Black women, including this reporter, decided to shave off their chemically processed hair and grow it back out naturally. Sales of chemical relaxers plummeted as more and more women ditched the “creamy crack” and embraced the fullness, curls and kinks of their hair. Stores started carrying more products for women with curly and kinky hair. Today, the options are dizzying.

Ms. Walton said she hit a wall in the middle of her Curly Nikki success. “I never had time to just be,” she said.Credit…Eve Edelheit for The New York Times

As the popularity of grew, Ms. Walton started making guest appearances on “The Tyra Banks Show,” “The Dr. Oz Show” and “Today.” In 2011, she left her job as a psychotherapist in Raleigh, N.C., where she had been working with Medicaid patients, to focus on her site.

Things kept picking up — meetings with digital executives, beauty-industry people, book editors, agents, publicists, party planners, TV bookers — until she hit that what-does-it-all-mean moment in 2013.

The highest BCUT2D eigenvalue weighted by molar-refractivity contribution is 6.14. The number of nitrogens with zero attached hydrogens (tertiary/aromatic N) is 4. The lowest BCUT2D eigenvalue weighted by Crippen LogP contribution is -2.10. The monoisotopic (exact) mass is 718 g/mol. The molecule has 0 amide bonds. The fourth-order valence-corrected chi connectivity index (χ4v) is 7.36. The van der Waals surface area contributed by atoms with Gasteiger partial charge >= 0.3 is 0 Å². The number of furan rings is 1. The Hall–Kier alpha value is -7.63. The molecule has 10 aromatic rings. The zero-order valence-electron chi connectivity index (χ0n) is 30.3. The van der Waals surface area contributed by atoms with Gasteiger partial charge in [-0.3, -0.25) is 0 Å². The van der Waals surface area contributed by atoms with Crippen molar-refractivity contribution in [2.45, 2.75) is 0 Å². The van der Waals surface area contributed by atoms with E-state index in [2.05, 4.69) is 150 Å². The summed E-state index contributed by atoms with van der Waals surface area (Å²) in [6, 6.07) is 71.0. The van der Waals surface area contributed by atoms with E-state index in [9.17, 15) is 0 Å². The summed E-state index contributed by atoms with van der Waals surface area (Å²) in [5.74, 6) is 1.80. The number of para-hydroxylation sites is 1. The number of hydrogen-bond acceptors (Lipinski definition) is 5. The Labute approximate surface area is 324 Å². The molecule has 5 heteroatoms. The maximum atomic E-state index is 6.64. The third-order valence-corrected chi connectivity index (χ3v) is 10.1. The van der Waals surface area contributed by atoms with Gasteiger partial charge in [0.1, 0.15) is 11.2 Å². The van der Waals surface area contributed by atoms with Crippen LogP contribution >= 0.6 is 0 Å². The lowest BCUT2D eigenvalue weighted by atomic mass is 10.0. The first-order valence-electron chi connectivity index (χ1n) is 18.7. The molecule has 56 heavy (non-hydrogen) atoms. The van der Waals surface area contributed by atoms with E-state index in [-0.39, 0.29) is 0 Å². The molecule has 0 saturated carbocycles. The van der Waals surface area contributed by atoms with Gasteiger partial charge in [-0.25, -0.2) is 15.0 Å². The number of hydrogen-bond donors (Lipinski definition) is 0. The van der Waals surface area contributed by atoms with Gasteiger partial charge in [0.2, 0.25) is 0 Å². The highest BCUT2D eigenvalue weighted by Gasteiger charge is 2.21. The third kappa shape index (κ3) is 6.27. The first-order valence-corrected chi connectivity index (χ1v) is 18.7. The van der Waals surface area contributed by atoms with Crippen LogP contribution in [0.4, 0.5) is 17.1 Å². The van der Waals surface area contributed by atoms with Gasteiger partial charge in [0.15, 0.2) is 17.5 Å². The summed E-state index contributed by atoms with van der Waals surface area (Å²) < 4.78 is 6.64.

“I never had time to just be,” Ms. Walton said, her hair wrapped in a scarf. “Something was missing in my life, and it has nothing to do with a new deal from SheaMoisture or L’Oréal and everything to do with this inner work, this inner process.”

She threw herself into a lengthy study of spirituality and religion, reading more than 600 books on the subjects, by her count. She got into the habit of waking up before dawn, and she meditated, sometimes for as long as four hours at a time. “There’s a meditation where, if you sit for a while, you might close your eyes and ask yourself, ‘I wonder what my next thought will be?’” she said. Eventually, she added, she was able to find what she described as “the gaps” between thoughts, and those moments, with the mind quiet at last, were blissful.

Little by little, her marriage to her college sweetheart broke apart. “If you were to ask him, he always says, ‘Nikki found God and I didn’t,’” she said, adding that her former husband, with whom she had two children, is still her best friend.